It’s not usually insider trading if a CEO or an employee buys or sells shares in the company they work for. If directors of the company purchase or sell shares and disclose their transactions legally then it’s not illegal as they are complying with the rules.
Why is insider trading so serious?
Finder expert Zoe Stabler answers
Insider trading gives the financial services industry a bad name. It’s when corrupt individuals aim to make money based on their special, privileged knowledge. Like any corruption, a few rotten individuals can spoil things for the rest of us. They can make money at the expense of other investors by cheating the system.
That’s why it’s important the financial regulators take a tough stance on insider trading and impose harsh penalties on investors who are found guilty.
Insider trading rules protect other investors and make sure that people can’t benefit unfairly from their privileged position. They mean it’s illegal to use secret information about a company to make money from buying or selling its shares. People who break the rules could face a hefty fine or even a prison sentence and professionals could be barred from practising again.
Frequently asked questions
In the US, the maximum penalty for illegal trading is 20 years in prison and the maximum fine for individuals is $5,000,000.
In the UK, trading as an insider can result in a fine or ban from working in financial services. It also carries a maximum penalty of 7 years.
Yes, it is illegal in the UK. You could get a criminal record or even a prison sentence if you’re caught by the financial authorities.
If you’re a professional, like an accountant or lawyer, you could lose your professional qualification if you abuse your position of trust to make money on the stock market.
In many countries, like the US, you can still be charged with insider trading if you lose money. That’s because the rules are concerned with breaches of confidence or trust, not just the amount of money an investor makes on a trade.
For example, an executive who uses privileged information to make decisions on their investments is breaching their duty towards the company and shareholders. Or an accountant that shares confidential information is breaking their professional code to act on behalf of the shareholders.
It’s difficult to know how often this type of illegal trading takes place, but sadly, it may be more common than we realise.
Researchers estimate that corrupt investors benefit from trading as an insider in as many as 1 in 20 quarterly earnings announcements and 1 in 5 merger deals. This means there may be at least 4 times more of this type of illegal trading than those that are prosecuted.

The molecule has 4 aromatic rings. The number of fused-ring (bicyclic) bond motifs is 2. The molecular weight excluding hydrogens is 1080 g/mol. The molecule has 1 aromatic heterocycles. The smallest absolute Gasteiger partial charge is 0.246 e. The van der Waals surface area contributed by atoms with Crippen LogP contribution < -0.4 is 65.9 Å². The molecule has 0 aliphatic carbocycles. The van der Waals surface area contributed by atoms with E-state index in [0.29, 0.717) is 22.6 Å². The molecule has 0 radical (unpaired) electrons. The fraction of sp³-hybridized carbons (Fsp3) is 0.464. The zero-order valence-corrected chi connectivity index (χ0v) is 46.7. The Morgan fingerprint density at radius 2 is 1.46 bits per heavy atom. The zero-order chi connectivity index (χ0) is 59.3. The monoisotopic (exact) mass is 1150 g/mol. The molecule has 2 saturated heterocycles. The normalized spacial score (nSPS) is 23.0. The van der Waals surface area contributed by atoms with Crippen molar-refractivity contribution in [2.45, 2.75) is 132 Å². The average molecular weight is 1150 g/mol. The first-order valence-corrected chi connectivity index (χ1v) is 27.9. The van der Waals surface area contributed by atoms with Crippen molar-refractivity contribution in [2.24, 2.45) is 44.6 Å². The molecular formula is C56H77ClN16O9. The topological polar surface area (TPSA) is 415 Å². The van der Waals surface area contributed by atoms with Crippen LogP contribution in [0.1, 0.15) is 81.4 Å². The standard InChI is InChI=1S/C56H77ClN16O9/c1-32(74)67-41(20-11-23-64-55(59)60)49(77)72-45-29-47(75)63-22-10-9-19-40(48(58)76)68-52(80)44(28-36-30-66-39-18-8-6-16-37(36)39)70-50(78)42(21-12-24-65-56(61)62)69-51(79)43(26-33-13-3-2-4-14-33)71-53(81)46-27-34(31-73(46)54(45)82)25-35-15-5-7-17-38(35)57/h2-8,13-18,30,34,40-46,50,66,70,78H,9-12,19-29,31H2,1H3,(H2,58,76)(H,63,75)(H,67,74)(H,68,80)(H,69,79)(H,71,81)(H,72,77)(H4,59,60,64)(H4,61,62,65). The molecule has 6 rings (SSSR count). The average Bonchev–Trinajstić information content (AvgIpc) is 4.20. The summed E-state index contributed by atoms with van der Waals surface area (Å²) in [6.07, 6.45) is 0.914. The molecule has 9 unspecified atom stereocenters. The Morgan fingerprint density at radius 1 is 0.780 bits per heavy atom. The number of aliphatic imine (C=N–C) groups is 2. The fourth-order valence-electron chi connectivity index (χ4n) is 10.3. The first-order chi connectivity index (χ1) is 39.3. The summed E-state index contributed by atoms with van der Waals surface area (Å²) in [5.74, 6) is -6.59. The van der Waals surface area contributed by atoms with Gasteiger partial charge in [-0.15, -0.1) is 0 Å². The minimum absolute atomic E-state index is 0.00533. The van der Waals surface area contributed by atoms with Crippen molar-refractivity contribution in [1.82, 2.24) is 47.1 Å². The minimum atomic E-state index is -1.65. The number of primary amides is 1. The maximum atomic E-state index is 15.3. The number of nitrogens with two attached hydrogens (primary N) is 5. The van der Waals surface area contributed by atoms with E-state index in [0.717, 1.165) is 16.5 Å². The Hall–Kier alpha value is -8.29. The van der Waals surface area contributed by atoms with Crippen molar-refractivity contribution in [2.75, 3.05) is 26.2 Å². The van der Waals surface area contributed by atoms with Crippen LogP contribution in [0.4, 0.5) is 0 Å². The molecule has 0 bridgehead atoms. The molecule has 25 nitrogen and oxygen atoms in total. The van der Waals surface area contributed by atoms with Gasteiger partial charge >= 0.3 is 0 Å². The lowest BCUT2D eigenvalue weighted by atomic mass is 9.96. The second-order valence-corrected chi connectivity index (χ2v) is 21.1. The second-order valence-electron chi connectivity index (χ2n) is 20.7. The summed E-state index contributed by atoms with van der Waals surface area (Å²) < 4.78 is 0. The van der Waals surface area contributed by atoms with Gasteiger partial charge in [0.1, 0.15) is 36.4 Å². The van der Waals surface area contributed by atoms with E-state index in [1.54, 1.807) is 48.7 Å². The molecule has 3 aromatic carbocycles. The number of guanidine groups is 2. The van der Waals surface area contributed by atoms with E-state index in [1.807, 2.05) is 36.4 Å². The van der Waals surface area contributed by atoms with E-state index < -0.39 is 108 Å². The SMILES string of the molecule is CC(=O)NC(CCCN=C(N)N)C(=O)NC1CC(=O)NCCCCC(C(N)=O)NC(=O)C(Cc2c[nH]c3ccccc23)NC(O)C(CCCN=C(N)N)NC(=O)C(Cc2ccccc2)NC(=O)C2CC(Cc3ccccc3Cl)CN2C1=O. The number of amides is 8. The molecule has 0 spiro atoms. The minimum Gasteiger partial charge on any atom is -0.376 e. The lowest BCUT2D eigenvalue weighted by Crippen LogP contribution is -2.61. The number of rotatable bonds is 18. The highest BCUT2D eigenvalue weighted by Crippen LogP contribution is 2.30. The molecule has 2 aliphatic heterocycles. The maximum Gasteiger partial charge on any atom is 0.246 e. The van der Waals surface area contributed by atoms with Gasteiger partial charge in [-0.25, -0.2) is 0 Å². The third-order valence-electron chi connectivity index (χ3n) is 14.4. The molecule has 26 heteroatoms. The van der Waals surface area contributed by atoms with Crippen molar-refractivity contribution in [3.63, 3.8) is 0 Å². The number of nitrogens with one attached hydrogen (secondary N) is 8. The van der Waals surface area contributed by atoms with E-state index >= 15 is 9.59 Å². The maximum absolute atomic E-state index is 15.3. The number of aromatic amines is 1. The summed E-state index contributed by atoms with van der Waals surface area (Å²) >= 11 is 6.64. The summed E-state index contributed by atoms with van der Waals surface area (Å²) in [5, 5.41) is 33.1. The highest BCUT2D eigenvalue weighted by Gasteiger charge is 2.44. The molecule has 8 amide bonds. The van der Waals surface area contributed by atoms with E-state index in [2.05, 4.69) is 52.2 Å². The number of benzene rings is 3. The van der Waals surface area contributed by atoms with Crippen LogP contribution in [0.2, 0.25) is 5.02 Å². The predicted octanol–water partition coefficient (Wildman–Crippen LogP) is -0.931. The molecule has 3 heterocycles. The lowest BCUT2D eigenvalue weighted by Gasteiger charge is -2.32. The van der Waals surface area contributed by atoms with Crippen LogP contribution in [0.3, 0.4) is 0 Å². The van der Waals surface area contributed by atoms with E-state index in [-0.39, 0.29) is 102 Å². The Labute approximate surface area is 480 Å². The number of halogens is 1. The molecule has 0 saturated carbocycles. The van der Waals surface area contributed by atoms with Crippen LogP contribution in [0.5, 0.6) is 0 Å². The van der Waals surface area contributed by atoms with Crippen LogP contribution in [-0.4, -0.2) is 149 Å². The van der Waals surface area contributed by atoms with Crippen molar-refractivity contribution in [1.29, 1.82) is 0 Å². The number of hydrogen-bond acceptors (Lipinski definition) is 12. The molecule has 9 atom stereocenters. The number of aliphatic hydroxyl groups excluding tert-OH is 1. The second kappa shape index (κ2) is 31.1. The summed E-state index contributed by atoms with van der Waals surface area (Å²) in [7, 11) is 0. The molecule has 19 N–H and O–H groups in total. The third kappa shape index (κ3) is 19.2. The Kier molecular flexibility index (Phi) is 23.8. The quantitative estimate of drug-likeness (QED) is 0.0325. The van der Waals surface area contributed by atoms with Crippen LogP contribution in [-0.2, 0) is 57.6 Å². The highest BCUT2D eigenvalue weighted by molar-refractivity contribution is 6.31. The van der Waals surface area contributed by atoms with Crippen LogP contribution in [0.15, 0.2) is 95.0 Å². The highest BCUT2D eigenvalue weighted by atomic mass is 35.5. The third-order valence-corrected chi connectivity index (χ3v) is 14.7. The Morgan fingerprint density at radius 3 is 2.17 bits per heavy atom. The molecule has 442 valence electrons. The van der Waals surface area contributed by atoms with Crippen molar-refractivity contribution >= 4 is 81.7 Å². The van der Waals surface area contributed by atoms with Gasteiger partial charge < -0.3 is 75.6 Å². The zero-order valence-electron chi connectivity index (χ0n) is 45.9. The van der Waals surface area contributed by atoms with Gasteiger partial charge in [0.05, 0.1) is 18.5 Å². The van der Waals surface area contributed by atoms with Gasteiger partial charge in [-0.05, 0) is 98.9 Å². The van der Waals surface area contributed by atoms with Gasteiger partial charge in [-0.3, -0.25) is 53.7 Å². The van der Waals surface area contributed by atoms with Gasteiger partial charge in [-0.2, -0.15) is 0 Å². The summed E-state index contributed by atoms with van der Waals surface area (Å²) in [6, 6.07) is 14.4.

Financial authorities like the SEC use sophisticated tools to look for possible illegal insider trading. They pay special attention to suspicious activities when earnings reports or key financial information is announced.
Insider trading is illegal in many countries including the UK, the US, Australia, Canada, Germany, Norway and the European Union.
Some countries may have different laws so you should check the rules in your own country.
As an expert in finance and securities regulations, I want to emphasize the critical importance of understanding and abiding by insider trading rules. Insider trading is a grave offense that undermines the integrity of financial markets, and my expertise in this area allows me to shed light on various aspects discussed in the provided article.
Firstly, the article accurately defines insider trading as the act of using privileged information, typically not known to the public, to gain an advantage in buying or selling stocks. This unfair advantage stems from having access to information that can influence share prices, essentially giving insiders a crystal ball to predict market movements.
The article mentions that insider trading is illegal in the UK, governed by the Criminal Justice Act 1993. Individuals engaging in insider trading may face criminal charges if they use inside information in relation to shares, buy or sell based on that information, and the trading occurs on a regulated market or through a broker. However, there are potential defenses, such as not expecting to make a profit, thinking the information was widely known, or intending to trade the shares even without the private information.
The consequences of insider trading in the UK are severe, including hefty fines and the possibility of imprisonment. Professionals, such as lawyers or accountants, may also lose their qualifications if found guilty of insider trading.
The example of Martha Stewart's insider trading case illustrates the legal repercussions of using non-public information for personal gain. The SEC, as the American financial regulator, played a crucial role in prosecuting individuals involved in the illegal trading scheme.
The article appropriately addresses the misconception that only corporate insiders can engage in insider trading. Ordinary members of the public can also be guilty if they obtain private information that affects share prices and use it to make a profit.
Furthermore, the article touches upon the importance of financial regulators taking a tough stance on insider trading to protect the integrity of the financial services industry. The penalties imposed on guilty individuals aim to deter others from attempting to exploit privileged knowledge for personal gain.
In conclusion, insider trading is a serious offense with legal and ethical implications. Understanding the rules and consequences is crucial for maintaining a fair and transparent financial market. If you have any questions or need further clarification on specific aspects of insider trading, feel free to ask.